Pakistani Protests of Anti-Muslim Film Turn Deadly

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In Iraq, about 3,000 protesters condemned the film and caricatures of the prophet that were published in a French satirical weekly. The protest in the southern city of Basra was organized by Iranian-backed Shiite groups. Some protesters raised Iraqi flags and posters of Iran's supreme leader, Ayatollah Ali Khamenei, while chanting: "Death to America."

Protesters burned Israeli and U.S. flags and raised a banner that read: "We condemn the offenses made against the prophet."

In the Sri Lanka capital of Colombo, about 2,000 Muslims burned effigies of Obama and U.S. flags at a protest after Friday prayers, demanding that the United States ban the film. In Bangladesh, more than 2,000 people marched in the capital, Dhaka, and burned a makeshift coffin draped in an American flag and an effigy of Obama.

They also burned a French flag to protest the publication of the caricatures of the prophet. Small and mostly orderly protests were also held in Malaysia and Indonesia.

Thousands gathered in Lebanon's Bekaa Valley for the latest in a series of rallies organized by the Shiite militant group Hezbollah. Protesters carried the yellow Hezbollah flag.

Hezbollah appeared to be trying to ensure the gatherings don't become violent, planning them only in areas where Hezbollah has control. None of the rallies targets the heavily fortified U.S. Embassy in the hills outside Beirut.

Police clamped a daylong curfew in parts of Indian-controlled Kashmir's main city, Srinagar, and chased away protesters opposing the anti-Islam film. Authorities in the region also temporarily blocked cell phone and Internet services to prevent viewing the film clips.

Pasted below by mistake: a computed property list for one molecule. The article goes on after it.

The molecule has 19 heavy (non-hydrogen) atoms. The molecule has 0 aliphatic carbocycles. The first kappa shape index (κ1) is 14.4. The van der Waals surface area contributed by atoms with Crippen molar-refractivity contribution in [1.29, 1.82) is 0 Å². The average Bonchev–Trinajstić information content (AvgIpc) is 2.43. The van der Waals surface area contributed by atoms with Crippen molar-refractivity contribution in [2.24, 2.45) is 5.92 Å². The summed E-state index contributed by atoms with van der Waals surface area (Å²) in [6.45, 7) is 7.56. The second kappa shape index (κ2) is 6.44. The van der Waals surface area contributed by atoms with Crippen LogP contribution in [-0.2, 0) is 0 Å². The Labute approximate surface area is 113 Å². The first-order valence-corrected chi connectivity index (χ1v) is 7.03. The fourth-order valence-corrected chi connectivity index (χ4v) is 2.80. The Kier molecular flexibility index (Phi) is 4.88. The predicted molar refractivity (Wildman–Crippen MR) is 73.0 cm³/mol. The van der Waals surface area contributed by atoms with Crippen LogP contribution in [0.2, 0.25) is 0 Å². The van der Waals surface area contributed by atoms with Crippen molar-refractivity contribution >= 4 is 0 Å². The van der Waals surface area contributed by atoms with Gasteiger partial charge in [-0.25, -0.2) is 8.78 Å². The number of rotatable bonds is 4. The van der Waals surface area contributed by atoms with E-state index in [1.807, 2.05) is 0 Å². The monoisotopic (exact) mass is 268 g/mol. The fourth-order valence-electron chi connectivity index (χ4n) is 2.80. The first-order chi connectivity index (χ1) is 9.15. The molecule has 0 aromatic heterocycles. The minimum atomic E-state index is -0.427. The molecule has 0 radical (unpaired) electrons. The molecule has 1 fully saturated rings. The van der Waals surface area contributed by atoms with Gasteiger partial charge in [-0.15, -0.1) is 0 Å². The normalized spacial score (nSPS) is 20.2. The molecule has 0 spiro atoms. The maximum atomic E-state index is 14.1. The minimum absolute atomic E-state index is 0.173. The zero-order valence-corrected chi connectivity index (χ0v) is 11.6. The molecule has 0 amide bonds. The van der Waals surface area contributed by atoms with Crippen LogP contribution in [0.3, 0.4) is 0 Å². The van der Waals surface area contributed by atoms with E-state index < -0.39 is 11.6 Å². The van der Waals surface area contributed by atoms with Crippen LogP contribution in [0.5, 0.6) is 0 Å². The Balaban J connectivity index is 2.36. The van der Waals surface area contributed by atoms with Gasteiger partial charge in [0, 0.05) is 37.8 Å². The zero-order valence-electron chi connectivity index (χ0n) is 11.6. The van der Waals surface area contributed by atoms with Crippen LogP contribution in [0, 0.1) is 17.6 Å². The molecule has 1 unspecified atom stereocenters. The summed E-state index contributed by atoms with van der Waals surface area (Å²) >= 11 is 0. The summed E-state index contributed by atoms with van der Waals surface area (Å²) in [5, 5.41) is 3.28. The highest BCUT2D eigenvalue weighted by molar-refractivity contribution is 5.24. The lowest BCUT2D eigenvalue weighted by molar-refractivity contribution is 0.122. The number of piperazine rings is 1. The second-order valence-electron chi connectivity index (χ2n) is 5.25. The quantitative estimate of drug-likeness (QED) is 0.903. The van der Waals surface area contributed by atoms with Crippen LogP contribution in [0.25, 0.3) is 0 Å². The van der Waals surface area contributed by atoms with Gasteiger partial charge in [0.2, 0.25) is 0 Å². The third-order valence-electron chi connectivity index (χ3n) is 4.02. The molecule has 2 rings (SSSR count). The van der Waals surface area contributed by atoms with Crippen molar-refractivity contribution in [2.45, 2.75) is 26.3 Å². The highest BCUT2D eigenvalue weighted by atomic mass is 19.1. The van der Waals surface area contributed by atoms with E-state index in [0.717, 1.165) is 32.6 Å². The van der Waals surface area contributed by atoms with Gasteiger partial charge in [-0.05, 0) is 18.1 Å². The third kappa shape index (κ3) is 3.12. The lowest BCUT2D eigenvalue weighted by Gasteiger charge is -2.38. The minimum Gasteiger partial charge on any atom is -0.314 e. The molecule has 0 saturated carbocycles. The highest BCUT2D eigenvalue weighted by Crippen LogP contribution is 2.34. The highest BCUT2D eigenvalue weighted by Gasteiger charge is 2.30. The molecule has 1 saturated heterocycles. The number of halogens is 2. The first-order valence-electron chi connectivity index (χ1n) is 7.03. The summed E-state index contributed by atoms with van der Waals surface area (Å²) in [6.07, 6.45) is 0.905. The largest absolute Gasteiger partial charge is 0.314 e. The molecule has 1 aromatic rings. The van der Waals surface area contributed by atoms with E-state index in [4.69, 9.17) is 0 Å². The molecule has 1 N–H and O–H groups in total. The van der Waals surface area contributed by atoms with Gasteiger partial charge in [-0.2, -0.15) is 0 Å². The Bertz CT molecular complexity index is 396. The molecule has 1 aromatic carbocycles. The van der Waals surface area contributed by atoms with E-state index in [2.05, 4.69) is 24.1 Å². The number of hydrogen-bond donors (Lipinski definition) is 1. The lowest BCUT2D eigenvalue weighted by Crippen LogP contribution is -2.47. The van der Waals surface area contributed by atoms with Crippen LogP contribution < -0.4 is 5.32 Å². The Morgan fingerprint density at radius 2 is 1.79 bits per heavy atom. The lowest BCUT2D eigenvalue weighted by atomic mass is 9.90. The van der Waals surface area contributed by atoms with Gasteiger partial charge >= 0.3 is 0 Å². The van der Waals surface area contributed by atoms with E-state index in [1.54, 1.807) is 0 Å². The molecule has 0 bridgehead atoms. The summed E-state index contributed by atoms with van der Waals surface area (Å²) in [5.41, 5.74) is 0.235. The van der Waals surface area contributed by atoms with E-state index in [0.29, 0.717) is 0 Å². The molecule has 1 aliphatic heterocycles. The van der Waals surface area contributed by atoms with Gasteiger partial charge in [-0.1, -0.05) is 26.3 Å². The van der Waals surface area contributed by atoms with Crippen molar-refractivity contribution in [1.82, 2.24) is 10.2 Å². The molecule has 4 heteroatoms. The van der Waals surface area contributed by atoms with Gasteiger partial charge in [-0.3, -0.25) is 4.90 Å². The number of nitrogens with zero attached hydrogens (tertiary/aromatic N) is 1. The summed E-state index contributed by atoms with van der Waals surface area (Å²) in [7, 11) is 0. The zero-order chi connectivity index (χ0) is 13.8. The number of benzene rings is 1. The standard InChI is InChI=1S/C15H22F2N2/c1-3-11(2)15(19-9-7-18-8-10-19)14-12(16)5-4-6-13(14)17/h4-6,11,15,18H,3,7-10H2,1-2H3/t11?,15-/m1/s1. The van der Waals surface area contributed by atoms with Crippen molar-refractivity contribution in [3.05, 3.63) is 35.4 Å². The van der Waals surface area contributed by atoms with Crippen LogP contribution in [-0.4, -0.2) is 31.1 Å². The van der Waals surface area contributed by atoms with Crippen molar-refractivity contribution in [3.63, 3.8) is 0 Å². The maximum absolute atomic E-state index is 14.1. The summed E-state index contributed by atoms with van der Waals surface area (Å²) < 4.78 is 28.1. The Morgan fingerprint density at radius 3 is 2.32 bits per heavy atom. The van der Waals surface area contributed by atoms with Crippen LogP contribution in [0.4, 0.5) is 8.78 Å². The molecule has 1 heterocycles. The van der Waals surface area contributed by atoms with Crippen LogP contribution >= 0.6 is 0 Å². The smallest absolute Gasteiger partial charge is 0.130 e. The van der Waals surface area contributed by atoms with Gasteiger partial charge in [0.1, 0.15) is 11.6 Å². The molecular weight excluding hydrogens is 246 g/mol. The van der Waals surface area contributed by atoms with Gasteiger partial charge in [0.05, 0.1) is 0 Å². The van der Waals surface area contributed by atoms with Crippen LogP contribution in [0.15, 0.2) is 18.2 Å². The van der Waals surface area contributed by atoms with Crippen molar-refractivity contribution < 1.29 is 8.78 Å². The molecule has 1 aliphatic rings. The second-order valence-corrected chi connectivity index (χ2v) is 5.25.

Iranian President Mahmoud Ahmadinejad also lashed out at the West over the film and the caricatures in the French weekly, Charlie Hebdo.

"In return for (allowing) the ugliest insults to the divine messenger, they — the West — raise the slogan of respect for freedom of speech," said Ahmadinejad during a speech in the capital, Tehran.

He said this explanation was "clearly a deception."

In Germany, the Interior Ministry said it was postponing a poster campaign aimed at countering radical Islam among young people due to tensions caused by the online video insulting Islam. It said posters for the campaign — in German, Turkish and Arabic — were meant to go on display in German cities with large immigrant populations on Friday but are being withheld because of the changed security situation. Germany is home to an estimated 4 million Muslims.

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Associated Press writers Munir Ahmed, Zarar Khan and Sebastian Abbot in Islamabad; Nasser Karimi in Tehran, Iran; and Aijaz Hussain in Srinagar, India, contributed to this report.

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